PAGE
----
Solving Controversies on the Iron Phase Diagram Under High Pressure

Research output: Contribution to journalJournal article – Annual report year: 2018Researchpeer-review

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  • Author: Morard, Guillaume

    Museum National d'Histoire Naturelle

  • Author: Boccato, Silvia

    European Synchrotron Radiation Facility

  • Author: Rosa, Angelika D.

    European Synchrotron Radiation Facility

  • Author: Anzellini, Simone

    Diamond Light Source

  • Author: Miozzi, Francesca

    Museum National d'Histoire Naturelle

  • Author: Henry, Laura

    European Synchrotron Radiation Facility

  • Author: Garbarino, Gaston

    European Synchrotron Radiation Facility

  • Author: Mezouar, Mohamed

    European Synchrotron Radiation Facility

  • Author: Harmand, Marion

    Museum National d'Histoire Naturelle

  • Author: Guyot, François

    Museum National d'Histoire Naturelle

  • Author: Boulard, Eglantine

    Museum National d'Histoire Naturelle

  • Author: Kantor, Innokenty

    Neutrons and X-rays for Materials Physics, Department of Physics, Technical University of Denmark, Fysikvej, 2800, Kgs. Lyngby, Denmark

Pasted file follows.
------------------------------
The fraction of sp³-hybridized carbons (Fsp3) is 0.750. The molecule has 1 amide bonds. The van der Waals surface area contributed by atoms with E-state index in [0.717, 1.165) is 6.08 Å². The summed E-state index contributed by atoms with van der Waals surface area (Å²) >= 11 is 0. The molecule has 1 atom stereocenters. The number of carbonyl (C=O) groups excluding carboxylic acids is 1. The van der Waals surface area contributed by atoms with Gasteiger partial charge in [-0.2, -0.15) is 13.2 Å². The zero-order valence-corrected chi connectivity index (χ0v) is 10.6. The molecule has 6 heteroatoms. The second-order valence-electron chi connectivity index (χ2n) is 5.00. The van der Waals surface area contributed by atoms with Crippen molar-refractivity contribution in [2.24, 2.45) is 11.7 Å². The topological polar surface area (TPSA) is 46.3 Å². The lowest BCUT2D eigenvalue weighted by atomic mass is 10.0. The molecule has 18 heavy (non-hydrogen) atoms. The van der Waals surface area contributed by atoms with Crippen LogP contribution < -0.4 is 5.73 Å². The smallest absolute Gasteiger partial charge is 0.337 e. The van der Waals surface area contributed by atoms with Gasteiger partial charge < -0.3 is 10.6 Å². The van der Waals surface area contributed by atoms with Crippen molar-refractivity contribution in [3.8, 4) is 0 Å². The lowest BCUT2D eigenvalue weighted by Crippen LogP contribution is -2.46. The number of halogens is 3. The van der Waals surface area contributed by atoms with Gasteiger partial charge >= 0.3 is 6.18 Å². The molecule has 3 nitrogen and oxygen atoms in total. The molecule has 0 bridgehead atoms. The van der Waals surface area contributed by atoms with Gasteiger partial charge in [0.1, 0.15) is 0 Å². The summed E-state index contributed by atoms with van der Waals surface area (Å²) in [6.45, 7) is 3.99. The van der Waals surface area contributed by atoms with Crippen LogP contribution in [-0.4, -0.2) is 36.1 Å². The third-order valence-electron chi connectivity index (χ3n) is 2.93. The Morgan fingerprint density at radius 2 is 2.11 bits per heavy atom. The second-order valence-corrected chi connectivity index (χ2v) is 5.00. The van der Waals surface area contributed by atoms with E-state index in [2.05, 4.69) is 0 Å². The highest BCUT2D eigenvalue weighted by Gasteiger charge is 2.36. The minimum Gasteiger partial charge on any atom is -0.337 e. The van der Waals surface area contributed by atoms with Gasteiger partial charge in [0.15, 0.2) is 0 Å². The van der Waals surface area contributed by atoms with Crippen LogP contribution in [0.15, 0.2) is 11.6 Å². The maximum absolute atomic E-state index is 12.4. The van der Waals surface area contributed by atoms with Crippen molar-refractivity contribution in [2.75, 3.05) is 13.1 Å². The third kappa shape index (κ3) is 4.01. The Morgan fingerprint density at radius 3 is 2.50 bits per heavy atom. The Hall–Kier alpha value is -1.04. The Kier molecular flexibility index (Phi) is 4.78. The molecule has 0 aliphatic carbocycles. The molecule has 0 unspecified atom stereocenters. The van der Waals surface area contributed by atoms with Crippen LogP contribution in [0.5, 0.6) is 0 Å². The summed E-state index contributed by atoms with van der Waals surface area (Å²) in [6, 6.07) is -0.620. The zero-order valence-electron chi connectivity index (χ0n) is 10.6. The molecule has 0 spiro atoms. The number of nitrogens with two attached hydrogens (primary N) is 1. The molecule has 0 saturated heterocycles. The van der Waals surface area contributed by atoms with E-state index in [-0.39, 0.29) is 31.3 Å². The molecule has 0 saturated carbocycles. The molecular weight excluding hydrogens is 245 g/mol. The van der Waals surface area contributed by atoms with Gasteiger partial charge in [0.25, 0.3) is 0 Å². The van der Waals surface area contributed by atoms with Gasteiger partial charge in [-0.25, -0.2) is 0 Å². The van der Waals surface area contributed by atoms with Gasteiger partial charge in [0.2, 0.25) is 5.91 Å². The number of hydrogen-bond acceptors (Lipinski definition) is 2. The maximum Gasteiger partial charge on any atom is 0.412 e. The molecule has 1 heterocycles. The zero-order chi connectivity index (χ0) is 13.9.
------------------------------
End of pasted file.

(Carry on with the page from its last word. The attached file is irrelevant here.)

• Author: Irifune, Tetsuo

    Ehime University

  • Author: Torchio, Raffaella

    European Synchrotron Radiation Facility

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As the main constituent of planetary cores, pure iron phase diagram under high pressure and temperature is of fundamental importance in geophysics and planetary science. However, previously reported iron-melting curves show large discrepancies (up to 1000 K at the Earth's core–mantle boundary, 136 GPa), resulting in persisting high uncertainties on the solid-liquid phase boundary. Here we unambiguously show that the observed differences commonly attributed to the nature of the used melting diagnostic are due to a carbon contamination of the sample as well as pressure overestimation at high temperature. The high melting temperature of pure iron under core-mantle boundary (4250 ± 250 K), here determined by X-ray absorption experiments at the Fe K-edge, indicates that volatile light elements such as sulfur, carbon, or hydrogen are required to lower the crystallization temperature of the Earth's liquid outer core in order to prevent extended melting of the surrounding silicate mantle.

Original languageEnglish
JournalGeophysical Research Letters
Volume45
Issue number20
Pages (from-to)11,074-11,082
Number of pages9
ISSN0094-8276
DOIs
Publication statusPublished - 2018
CitationsWeb of Science® Times Cited: No match on DOI

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